MINNEAPOLIS (WCCO) — Overnight mandatory curfews have been in effect for the last five nights now, and they’re not ending just yet. Gov. Tim Walz announced Wednesday that the curfew will still be in effect tonight in Minneapolis-St. Paul and other cities that are announcing them as necessary, and will remain in effect Thursday night as well.

That will make it a fully week’s worth of curfews in the aftermath of the death of George Floyd while in Minneapolis police custody.

The first three nights of curfews were from 8 p.m. to 6 a.m., but on Monday were shortened to just 10 p.m. to 4 a.m. Those hours will remain in place for the next two days.

Curfews were extended for the following cities as well:

  • Brooklyn Center: 10 p.m. Wednesday – 4:00 a.m. Thursday and Friday

“Minnesotans need more than ever to lean on their neighbors, show up for their communities, and add their voice to this urgent conversation on addressing our systemic problems,” Walz said. “Yet they’ve made those sacrifices to stay home through the curfew to help keep our neighborhoods safe. We’re incredibly grateful that Minnesotans are working with us so we can focus our conversation and energy on justice for George Floyd.”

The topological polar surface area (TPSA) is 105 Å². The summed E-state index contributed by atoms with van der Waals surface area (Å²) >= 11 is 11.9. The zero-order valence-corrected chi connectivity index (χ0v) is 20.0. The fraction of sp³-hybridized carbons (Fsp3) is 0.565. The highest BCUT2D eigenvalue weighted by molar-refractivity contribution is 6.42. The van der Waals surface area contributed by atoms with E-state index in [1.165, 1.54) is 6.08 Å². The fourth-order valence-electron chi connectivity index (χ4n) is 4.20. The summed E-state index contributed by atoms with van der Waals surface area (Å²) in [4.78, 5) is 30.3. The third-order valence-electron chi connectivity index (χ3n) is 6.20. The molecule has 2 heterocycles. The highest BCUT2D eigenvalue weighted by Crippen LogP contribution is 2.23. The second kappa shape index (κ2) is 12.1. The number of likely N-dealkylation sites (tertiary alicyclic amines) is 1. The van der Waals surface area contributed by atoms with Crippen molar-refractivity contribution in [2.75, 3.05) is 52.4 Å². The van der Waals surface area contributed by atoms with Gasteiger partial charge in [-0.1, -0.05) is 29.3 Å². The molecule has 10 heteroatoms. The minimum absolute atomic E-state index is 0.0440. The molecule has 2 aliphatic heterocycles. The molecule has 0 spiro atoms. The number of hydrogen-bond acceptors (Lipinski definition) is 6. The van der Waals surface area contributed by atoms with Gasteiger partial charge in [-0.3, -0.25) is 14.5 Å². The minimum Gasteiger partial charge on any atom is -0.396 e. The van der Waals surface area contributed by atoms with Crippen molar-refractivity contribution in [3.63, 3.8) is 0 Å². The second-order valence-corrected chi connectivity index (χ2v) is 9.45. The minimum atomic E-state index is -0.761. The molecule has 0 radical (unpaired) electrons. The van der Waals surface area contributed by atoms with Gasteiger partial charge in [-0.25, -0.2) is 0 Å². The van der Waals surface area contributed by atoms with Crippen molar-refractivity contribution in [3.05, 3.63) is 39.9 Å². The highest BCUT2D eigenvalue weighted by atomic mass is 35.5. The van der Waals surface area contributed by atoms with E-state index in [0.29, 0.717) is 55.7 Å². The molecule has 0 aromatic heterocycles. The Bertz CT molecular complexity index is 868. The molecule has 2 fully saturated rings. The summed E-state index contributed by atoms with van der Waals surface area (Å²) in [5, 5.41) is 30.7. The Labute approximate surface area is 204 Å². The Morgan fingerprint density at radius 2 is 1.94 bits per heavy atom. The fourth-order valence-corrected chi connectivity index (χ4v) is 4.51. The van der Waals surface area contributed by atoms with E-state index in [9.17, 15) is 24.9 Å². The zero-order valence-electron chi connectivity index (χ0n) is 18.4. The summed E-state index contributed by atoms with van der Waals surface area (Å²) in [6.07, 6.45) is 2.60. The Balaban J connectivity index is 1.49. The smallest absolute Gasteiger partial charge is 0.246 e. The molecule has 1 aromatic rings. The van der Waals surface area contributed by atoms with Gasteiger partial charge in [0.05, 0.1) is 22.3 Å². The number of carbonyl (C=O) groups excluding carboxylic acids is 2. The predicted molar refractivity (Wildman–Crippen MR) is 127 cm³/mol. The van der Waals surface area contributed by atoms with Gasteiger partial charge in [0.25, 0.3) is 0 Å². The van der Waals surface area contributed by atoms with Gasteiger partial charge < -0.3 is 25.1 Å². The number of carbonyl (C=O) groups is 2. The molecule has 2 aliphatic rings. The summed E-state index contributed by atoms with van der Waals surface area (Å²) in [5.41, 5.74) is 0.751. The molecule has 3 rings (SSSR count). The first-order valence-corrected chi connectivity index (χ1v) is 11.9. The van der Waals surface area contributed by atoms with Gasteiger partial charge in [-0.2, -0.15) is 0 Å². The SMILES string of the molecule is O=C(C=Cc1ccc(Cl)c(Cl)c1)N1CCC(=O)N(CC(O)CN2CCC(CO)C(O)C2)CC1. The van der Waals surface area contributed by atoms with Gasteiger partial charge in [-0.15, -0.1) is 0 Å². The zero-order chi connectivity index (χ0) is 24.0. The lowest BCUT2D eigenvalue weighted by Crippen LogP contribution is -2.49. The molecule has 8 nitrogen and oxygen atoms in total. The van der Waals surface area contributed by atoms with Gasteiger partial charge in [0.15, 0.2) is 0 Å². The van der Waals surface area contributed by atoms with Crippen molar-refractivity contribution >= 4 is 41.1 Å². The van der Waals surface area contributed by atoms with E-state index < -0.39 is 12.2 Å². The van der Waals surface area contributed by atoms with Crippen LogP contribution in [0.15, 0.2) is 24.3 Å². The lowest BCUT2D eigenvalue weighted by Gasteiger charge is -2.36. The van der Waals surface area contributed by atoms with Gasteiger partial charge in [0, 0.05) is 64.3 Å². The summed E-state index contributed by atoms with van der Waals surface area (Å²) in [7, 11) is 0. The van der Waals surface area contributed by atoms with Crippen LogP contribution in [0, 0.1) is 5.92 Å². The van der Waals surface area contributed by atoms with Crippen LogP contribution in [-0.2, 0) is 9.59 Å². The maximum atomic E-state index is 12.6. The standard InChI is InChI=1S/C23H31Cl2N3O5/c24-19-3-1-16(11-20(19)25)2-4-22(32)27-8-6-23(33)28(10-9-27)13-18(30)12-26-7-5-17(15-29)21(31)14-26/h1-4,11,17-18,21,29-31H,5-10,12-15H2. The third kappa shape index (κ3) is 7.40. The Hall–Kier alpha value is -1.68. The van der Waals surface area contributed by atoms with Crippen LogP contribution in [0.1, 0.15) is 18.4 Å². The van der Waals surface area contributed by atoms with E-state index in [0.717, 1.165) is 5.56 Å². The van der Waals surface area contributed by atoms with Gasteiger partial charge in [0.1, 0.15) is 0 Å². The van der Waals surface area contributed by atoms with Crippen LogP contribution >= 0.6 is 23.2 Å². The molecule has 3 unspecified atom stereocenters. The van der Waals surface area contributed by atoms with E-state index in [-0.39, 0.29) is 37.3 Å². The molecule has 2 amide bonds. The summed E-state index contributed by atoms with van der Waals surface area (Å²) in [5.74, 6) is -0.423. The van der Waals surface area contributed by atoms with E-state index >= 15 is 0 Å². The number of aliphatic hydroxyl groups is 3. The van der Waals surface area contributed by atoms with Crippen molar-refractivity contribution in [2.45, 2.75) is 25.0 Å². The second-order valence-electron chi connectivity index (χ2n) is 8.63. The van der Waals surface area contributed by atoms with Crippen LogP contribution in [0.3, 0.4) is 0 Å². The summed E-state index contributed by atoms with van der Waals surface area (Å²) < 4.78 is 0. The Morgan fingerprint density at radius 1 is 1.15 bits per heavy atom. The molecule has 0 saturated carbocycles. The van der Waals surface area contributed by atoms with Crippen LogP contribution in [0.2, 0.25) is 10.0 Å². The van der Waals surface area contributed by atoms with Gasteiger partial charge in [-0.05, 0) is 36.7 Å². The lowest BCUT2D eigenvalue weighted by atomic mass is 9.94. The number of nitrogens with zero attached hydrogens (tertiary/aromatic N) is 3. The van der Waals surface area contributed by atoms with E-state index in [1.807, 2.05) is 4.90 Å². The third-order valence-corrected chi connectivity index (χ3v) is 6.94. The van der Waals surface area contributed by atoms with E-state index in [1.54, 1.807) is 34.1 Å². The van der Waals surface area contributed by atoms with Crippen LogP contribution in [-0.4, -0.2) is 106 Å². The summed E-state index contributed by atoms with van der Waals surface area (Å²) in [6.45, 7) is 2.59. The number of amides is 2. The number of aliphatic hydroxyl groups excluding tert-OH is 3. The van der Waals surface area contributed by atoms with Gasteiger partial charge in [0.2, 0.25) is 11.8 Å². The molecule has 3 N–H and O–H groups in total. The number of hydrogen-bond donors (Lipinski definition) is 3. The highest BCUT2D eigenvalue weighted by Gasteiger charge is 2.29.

The curfew order was first implemented Friday in response to nights of rioting in the Twin Cities, with dozens of stores ransacked and buildings burned.

On Friday, thousands ignored the curfew, and the resulting violence and destruction was possibly the most widespread throughout the Twin Cities of any night during the last week.

However, the deployment of thousands of Minnesota National Guard troops on Saturday and Sunday worked to curb the nighttime violence significantly.

As with before, those out past the curfew, unless they are emergency workers, journalists or fleeing a dangerous situation, will be subject to arrest.

A week ago, Floyd died after ex-Minneapolis police officer Derek Chauvin was recorded pressing his knee into Floyd’s neck for several minutes. Floyd was lying prone, handcuffed and pleading for help, saying he couldn’t breathe.

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